My Honda dealer advised I needed new bushings on my car (Honda Civic Ex Coupe-2000 w/78,000 miles). He said it would cost $1,000+. Internet says bushings cost between $6.97 and $44.00 and the replacement time is 1 to 1 1/2 hours. This doesn’t add up to $1,000 to me. Any info would be appreciated.
What was the name of the bushing(s) the Dealer said was bad? What was the name of the bushing(s) you looked up?
Which bushings are we talking about?
A service writer can make anything come out to $1000 if he wants to. As others suggest, have him make a list of the exact bushings that need replacing and then get a quote from a good independent mechanic for parts and labor. It will be substantially less, I predict. The mechanic may also find not all the bushings in question need replacing.
The car has a number of bushings so which ones are being discussed?
Before blindly assuming the dealer is robbing you blind you should consider this.
An aftermarket bushing may be available on the cheap. However, the dealer may be using factory OEM parts and this mysterious bushing may be part of an assembly.
In this case the dealer may simply not be able to obtain a bushing only and may be required to purchase the assembly with bushing installed.
In spite of the perception, those factory OEM parts are not sold to the dealers at discount, wholesale prices. The dealer pays dearly for them.
The devil is always in the details.
In contrast the Dealer may pay dearly but sells them back to the manufacture at a profit in a warranty situation.
The bushings on the rear struts/springs are quite pricey to change. Not $1000 but expensive.
What bushings are you speaking of?
It’s been my experience (VW, SAAB, Honda, NIssan, Subaru) that the warranty markup is limited though. It’s always held to 20-25% over the price the dealer paid for the manufacturer for the part. On most lower cost parts that percentage either does not cover or barely covers the administrative costs.
In some cases the car makers start tweaking those dealer costs when they’re having to buy those parts back as warranty items. An example.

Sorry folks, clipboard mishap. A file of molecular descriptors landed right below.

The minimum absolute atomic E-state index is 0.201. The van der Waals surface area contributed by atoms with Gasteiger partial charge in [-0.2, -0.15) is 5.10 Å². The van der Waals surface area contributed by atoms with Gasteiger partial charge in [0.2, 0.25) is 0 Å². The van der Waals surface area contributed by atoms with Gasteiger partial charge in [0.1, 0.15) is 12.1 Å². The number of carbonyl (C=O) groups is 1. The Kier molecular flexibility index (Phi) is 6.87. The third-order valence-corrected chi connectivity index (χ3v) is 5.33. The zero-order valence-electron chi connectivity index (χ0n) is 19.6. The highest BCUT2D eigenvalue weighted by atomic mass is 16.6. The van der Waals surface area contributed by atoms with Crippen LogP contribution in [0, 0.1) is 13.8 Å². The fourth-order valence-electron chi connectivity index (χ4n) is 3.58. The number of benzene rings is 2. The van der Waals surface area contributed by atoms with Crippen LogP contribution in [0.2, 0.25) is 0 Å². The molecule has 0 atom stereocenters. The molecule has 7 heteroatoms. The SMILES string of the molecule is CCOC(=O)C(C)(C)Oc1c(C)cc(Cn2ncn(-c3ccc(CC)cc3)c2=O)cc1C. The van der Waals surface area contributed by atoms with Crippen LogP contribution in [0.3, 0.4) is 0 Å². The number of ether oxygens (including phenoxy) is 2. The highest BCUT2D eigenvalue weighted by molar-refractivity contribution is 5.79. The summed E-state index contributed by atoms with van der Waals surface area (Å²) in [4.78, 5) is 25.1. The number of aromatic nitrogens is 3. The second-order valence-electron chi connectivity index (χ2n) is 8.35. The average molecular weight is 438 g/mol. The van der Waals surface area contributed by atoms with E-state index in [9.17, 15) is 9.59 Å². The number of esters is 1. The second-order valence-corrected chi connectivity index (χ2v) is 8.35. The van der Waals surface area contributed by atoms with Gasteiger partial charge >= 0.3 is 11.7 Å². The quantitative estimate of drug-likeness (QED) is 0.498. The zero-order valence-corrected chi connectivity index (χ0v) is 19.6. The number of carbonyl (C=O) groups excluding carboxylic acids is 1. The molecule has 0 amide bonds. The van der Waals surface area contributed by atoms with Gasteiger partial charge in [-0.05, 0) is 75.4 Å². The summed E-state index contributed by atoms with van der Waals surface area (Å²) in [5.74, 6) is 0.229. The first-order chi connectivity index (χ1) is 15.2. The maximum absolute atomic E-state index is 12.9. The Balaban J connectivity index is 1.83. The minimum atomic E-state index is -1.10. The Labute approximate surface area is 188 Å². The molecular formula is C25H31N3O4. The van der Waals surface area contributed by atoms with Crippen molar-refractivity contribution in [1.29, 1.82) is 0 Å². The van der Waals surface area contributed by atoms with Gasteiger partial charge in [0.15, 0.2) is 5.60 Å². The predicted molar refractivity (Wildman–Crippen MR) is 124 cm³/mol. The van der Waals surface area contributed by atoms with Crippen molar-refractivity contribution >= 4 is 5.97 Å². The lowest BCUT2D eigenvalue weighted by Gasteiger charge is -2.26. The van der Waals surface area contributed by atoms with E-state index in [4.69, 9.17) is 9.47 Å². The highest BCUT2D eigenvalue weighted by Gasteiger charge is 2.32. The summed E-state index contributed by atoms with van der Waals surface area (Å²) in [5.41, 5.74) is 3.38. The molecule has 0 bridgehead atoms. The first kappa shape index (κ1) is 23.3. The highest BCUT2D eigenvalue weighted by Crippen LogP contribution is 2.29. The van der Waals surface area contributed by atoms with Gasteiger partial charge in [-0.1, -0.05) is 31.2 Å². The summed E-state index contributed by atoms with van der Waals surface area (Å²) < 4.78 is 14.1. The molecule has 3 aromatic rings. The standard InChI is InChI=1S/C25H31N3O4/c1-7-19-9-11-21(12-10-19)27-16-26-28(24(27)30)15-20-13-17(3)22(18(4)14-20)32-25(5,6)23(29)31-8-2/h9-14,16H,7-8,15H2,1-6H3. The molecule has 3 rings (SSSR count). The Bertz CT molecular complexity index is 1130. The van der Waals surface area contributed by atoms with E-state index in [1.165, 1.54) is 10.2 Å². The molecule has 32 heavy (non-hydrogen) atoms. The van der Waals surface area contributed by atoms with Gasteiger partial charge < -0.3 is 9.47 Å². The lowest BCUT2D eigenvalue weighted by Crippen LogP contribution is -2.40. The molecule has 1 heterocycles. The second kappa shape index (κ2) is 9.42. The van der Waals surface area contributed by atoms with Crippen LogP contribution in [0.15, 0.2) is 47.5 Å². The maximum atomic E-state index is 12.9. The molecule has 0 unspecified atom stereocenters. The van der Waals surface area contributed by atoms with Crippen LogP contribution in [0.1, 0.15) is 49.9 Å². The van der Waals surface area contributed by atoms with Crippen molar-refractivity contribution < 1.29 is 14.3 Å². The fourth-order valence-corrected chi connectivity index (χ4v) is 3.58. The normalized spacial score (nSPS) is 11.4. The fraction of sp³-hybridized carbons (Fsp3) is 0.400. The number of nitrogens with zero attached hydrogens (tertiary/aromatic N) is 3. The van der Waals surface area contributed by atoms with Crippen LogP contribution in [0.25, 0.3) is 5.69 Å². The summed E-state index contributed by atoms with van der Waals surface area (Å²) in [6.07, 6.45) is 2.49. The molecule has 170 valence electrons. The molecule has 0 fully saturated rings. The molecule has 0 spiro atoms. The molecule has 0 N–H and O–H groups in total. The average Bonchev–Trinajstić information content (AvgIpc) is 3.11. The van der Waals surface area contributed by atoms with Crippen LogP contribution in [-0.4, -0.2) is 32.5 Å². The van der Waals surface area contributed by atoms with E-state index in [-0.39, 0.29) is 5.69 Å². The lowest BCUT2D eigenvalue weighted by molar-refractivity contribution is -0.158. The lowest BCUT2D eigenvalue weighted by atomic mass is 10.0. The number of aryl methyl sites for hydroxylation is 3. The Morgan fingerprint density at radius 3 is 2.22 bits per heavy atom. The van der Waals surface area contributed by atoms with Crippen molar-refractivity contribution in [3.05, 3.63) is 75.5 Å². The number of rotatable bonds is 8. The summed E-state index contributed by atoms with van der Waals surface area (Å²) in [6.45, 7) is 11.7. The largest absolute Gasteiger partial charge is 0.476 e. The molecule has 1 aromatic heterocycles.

One time Subaru had a good-will warranty going on a halfshaft part.
The dealer cost on that part was 65 bucks and retailed to the customer for 95 dollars on a normal customer pay. Under warranty, this meant the dealer was reimbursed 65 + 25% or roughly 81 dollars with approx. 16 dollars for total adminstrative costs.
After Subaru started having to buy a number of these things all of a sudden the dealer “cost” dropped to 6.50.
This meant the dealer was reimbursed 6.50 + 25% or about 8 dollars and change total.
A 1.60 doesn’t go far when it comes to administrative costs.
Add in the time (months or even years) those parts may have been collecting both dust and interest money while sitting on the shelf and the profit on warranty items can be almost non-existent.
First, mary22 has to define her terms, because “bushing” is extremely generic and non-specific.
To give you an analogous situation, if someone complained that the dealer or the mechanic wanted to charge $400. to replace “the belt”, despite a parts price of $25.00 and a labor time of 45 minutes, that would not be a valid complaint if the belt price quote was actually for replacement of a timing belt, but the uninformed consumer looked up prices for a serpentine belt replacement.
It is possible that mary22 was given an inflated price quote by the Honda dealership. It is also possible that she has been researching the wrong bushing. Personally, I recommend that she get specific information before further questioning something that may not be excessively overpriced. In other words, she may be “comparing apples and oranges”. They are both fruits, but they are very different fruits that sell for different prices.
Why not look around and find a local mechanic that will give you an estimate and maybe take a look at it and determine if it really needs to be done?
Dealers are not gods. They are no better than independent mechanics, but they almost always charge more.
Rear trailing arms. Was advised that cost high due to fact that difficult to reach and have to take parts from RTA. Concern was this was discovered on prescribed oil change but hadn’t been noticed on previous two changes at 3,000 intervals. Told him I wasn’t interested and he advised it could cause me not to pass state inspection. This was a different fellow than I usually deal with and a different mechanic but at same dealership. Now have to take it in for state inspection. Concern is the cost. Which no one here has addressed. Do you fellows normally dole out $1,000 for bushings??? Is polyurethene so rare?
Your follow up post was on a very good path and then you lost it, let me explain. Bushings that are difficult to replace make for high labor nothing wrong here. Nothing wrong with you saying you don’t like the “your car will fail inspection” sales technique, I don’t like this either. You start to stray when you attach some type of red flag because the bushings were not noticed earlier. It goes bad when you stray from facts and throw the inflamatory “they want $1000.00 just for the part” complaint.
You are not stuck using this Dealer. You are correct to question this repair. I would go through inspection and see if this problem is even noticed. If you pass inspection then this pressure is removed and you can go to another garage and ask them to inspect.
I see nothing wrong in questioning this situation but don’t be inflamatory when you relate the facts.